Cantharellus in mixed woods of Pine and Oaks. Pinus sylvestris is everywhere here around, most of the cases, mixed with oaks and cork oaks.

There is no site, Elsa.
By: Daniel B. Wheeler (Tuberale)
2013-12-04 18:00:23 MST (-0700)

I was present when Danell presented his results. The most telling was the cultivation of this species with Pinus silvestris in gallon pots. Cantharellus cibarius had not been found forming mycorrhiza with Pinus prior to this. And photos of chanterelles fruiting from the bottom of those pots. To me that was more amazing. The seedling trees could not have been over 1 year old at the time.

I told Eric that I had cultivated a local variety of chanterelle at Paul Bishop’s Jones Creek Tree Farm in 1992. Only 3 were found before Paul had several trees near the site cut to prevent Douglas-fir root-rot expansion. Once the additional trees were culled, no chanterelles re-appeared. Paul Bishop grew up on the land, and said he had never seen chanterelles there before. Many of the trees he planted when he was young.

I don’t find
By: Elsa (pinknailsgirl)
2013-12-04 13:37:11 MST (-0700)

any site saying that Cantharellus cibarius doesn’t exist in Europe unless that particular place, you are referring to C. cibarius, right? If you have a link of it, please share with me.

In 1994 Eric Danell
By: Daniel B. Wheeler (Tuberale)
2013-12-04 13:19:19 MST (-0700)

published his master’s thesis “Cantharellus cibarius: mycorrhiza formation and ecology”. In it, he described several locations in Brittain, Scandinavia and Denmark to be identical to Fries’ original Cantharellus cibarius. DNA from other collections were suspect as they did not match DNA from the original Fries’ collection in Upsalla, Sweden.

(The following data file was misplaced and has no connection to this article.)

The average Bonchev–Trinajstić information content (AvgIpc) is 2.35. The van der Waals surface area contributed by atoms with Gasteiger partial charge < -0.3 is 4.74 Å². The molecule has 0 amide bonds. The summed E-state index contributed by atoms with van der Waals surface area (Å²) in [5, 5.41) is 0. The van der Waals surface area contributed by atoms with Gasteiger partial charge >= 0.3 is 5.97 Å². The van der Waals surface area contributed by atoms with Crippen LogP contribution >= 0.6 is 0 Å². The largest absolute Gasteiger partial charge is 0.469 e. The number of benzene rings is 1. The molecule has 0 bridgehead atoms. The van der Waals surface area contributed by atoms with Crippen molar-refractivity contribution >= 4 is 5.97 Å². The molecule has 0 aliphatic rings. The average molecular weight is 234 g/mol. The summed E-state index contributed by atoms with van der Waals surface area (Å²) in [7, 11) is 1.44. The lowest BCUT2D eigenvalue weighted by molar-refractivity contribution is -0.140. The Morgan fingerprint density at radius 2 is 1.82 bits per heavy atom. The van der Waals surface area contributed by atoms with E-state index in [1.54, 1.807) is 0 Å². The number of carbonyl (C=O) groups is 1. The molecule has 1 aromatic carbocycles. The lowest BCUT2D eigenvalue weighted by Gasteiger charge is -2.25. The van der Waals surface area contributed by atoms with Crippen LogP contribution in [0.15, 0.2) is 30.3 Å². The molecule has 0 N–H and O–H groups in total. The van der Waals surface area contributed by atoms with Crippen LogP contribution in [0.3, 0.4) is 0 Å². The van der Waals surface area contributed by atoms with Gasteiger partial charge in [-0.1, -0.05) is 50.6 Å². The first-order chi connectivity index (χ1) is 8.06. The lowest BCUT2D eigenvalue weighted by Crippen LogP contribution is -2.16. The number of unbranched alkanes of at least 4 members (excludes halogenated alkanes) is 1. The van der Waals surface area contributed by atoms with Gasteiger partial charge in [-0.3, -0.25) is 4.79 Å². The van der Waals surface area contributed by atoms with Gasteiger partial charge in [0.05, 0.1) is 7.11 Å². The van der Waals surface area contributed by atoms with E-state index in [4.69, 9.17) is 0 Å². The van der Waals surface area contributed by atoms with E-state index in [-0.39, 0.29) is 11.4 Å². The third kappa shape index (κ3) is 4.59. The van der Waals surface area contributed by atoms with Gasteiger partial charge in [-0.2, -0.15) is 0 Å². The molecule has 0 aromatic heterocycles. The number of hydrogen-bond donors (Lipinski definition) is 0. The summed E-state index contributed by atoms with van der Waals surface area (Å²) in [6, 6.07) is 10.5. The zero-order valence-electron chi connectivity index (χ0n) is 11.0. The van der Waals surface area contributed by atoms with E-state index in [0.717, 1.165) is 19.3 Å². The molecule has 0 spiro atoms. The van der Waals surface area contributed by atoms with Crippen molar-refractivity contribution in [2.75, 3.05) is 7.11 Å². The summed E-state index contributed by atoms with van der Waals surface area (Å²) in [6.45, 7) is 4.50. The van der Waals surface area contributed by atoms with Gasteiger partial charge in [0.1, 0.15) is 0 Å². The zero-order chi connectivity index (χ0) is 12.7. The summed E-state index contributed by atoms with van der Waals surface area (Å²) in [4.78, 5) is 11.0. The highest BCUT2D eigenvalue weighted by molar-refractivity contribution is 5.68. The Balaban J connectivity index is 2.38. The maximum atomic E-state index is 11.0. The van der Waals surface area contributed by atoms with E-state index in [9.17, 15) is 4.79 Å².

Collections from Oregon (I submitted one) were identified as Cantharellus formosus, or Western Golden chanterelle, the state mushroom of Oregon.

Other than a single small area of Denmark’s coast, this species is not found elsewhere in Europe.

What do you mean with
By: Elsa (pinknailsgirl)
2013-12-04 11:31:19 MST (-0700)

known habitat? If you are referring to studies yet to be done… for the present I would consider Cantharellus cibarius name ou Cantharellus cibarius group. When they find a conclusion, then we can be more acurate. This is my opinion in general. For this particular obs. I don’t mind to call it anything, let it be Cantharellus, I only wanted to register the fact.

For this to be C. cibarius
By: Daniel B. Wheeler (Tuberale)
2013-12-03 23:20:14 MST (-0700)

it would have to be a large extension of known habitat, Elsa. Read Dr. Eric Danell’s definitive research into C. cibarius, currently known from only a very few sites in England, Denmark and Scandinavia.

Created: 2013-11-30 05:37:09 MST (-0700)
Last modified: 2013-12-05 14:45:29 MST (-0700)